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Enthusiast Review


The Potent Sting of Shimano Japan's Scorpion MGL


Date: 9/2/20
Tackle Type: Reel
Manufacturer: Shimano Japan
Reviewer: Cal

Total Score: 8.33 - GREAT

Nothing excites me more about a Shimano branded reel these days than seeing three specific initials attached to the end of the model name, "MGL." It is this single approach, technology, design philosophy, whatever it truly means, that has solidified my confidence the brand's product. The initials "DC" used to inspire a similar enthusiasm, and considering the subject of today's review, it's a little ironic the original 2011 Scorpion DC kind of extinguished that fire. So it was with a bit of trepidation that I made the effort to acquire the subject of today's review hoping it does not have the same effect of dampening my enthusiasm for MGL. Here's our look at Shimano Japan's Scorpion MGL.


Shimano Japan 2019 Scorpion MGL Specifications

Line Capacity - Rated 12lb/120yds
Line Capacity - Spool Volume 15.4 cm3
Retrieve Ratio
Inches Per Turn (IPT) - calculated
Weight 7.8 oz
Spool Weight 14 g
Handle Length 90 mm
Bearings 7+1
Bearings per Knob 1 bearing, 1 bushing
Levelwind Bearings 1 bushing
Rated Max Drag ~12lbs
Origin Made in Malaysia
MSRP 27000 JPY (~$230)

Introducing Shimano Japan's Scorpion MGL

Impressions: Once the gateway reel to many an enthusiasts' addiction, most anglers now know Shimano Japan's Scorpion is simply their version of the Shimano America Corp Curado. The reels are identical in just about every way save for the color and finish treatments. Yet something about fishing a Scorpion versus a Curado just feels more enthusiast. Maybe it's that burgundy color scheme; maybe it's the fact you can't get one through normal channels here in the US; maybe it's the persistent belief Shimano Japan puts better parts in their JDM version. More likely, it's all of the above. Regardless, the Scorpion MGL is actually a model you cannot find in the Curado lineup. For whatever reason, there is no Curado MGL - at least not at the time of this writing.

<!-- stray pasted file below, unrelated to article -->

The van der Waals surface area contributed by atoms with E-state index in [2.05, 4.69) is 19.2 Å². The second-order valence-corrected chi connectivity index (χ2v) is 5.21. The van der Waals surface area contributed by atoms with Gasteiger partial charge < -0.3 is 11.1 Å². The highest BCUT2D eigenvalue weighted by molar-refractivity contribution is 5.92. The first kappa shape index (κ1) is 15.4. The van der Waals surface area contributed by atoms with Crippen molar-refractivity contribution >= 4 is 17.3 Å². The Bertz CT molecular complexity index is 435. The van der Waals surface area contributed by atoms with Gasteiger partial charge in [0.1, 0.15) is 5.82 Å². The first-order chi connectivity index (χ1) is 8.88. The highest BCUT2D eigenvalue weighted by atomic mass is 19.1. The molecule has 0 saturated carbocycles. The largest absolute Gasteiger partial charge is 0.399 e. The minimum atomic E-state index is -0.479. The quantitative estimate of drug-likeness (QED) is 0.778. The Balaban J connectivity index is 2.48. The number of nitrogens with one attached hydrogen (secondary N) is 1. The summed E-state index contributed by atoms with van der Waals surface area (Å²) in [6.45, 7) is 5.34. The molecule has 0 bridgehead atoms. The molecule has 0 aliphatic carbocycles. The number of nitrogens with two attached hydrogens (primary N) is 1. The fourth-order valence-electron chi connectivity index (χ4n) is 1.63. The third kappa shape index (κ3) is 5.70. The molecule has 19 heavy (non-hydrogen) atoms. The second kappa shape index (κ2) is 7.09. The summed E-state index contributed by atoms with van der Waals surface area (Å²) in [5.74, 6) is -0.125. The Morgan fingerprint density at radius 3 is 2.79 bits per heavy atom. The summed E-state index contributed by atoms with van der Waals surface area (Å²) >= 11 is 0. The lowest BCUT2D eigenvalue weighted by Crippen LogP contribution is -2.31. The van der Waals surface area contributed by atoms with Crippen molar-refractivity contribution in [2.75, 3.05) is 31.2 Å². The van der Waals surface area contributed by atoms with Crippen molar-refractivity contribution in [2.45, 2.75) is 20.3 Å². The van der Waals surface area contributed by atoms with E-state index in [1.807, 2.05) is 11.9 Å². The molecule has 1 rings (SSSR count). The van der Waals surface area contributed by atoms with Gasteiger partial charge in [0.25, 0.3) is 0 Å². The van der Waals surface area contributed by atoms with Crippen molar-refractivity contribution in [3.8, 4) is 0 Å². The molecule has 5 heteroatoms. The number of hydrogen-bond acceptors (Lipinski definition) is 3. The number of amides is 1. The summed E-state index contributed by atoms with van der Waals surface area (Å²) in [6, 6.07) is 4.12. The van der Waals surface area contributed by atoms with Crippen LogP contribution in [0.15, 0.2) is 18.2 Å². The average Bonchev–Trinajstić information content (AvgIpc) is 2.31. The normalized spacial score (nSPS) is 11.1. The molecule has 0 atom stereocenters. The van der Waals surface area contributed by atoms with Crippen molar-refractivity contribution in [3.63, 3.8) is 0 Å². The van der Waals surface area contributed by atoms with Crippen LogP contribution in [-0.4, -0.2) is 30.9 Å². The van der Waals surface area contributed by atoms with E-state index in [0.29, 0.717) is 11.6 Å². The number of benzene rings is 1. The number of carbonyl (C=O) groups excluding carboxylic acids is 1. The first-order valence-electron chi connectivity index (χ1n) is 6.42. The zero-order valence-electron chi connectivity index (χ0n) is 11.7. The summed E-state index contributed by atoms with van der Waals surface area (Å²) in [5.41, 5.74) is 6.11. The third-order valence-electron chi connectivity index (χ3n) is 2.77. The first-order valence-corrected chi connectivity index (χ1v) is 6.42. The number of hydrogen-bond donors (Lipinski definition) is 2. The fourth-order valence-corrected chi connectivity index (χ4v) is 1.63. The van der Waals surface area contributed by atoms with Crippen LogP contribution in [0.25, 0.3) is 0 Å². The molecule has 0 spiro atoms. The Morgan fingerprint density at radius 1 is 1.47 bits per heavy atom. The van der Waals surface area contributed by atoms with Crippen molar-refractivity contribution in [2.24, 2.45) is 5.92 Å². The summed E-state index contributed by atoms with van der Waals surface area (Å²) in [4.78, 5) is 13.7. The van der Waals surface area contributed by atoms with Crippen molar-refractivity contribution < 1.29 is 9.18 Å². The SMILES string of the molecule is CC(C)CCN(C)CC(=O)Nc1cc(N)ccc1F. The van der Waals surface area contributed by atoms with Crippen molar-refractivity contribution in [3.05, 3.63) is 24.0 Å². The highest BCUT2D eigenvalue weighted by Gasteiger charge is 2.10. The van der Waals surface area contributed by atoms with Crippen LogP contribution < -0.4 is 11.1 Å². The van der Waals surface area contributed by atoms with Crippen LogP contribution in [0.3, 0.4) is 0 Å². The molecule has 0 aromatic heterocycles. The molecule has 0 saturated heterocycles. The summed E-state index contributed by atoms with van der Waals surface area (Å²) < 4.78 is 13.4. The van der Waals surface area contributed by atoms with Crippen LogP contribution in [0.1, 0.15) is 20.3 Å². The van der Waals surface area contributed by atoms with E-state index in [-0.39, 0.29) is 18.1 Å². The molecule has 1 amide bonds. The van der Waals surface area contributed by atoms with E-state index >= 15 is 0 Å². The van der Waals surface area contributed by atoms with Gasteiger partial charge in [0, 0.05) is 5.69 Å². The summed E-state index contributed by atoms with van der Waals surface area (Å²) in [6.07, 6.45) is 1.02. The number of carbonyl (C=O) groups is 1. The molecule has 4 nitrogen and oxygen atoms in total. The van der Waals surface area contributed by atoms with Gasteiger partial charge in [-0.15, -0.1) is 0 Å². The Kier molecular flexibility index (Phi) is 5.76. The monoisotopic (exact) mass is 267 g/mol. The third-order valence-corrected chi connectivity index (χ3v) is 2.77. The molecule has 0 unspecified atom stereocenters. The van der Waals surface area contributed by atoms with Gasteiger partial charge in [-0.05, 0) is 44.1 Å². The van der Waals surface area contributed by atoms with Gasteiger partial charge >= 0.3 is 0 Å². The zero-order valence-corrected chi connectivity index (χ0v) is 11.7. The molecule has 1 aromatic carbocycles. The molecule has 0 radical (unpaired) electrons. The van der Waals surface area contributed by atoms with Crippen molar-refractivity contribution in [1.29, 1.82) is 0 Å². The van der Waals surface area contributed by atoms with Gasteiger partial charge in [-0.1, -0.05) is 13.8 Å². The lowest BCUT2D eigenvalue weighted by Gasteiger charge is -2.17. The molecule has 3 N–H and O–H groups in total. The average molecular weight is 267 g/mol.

The Scorpion MGL is officially a 150 sized reel


Shimano Japan's Scorpion MGL is offered in three retrieve ratios and in the manufacturer's low profile casting reel size of 150. As far as I can tell, all that means is this is a 200 sized reel in body, with a spool that's just a bit more shallow. It comes with a line capacity rated at one hundred twenty yards of fishing line that measures 0.31 millimeters in diameter or roughly twelve pound test in US lines.

Spot duty onboard my iRod IRA710PRG-H

Real World Tests: I acquired my Scorpion MGL 151XHG (8.5:1 left hand model) during the Summer of 2019 from Jun and Kayo Sonada of JapanTackle, but aside from some spot duty here and there, the reel kind of sat on the shelf for a while as I worked my way through other reels slated for review. In truth, it's just a little large for my liking, so it was continually cut from my testing lineup during the process of narrowing down the combos to focus my efforts upon for each testing trip. Not a great start for this reel, but it finally earned a more regular spot in my lineup spooled with some 20lb SpiderWire Ultracast (0.248 mm diameter) on board my Phenix M1 MX-UR80H swimbait stick.

The Scorpion MGL comes equipped with Shimano's latest externally adjustable SVS Infinity braking system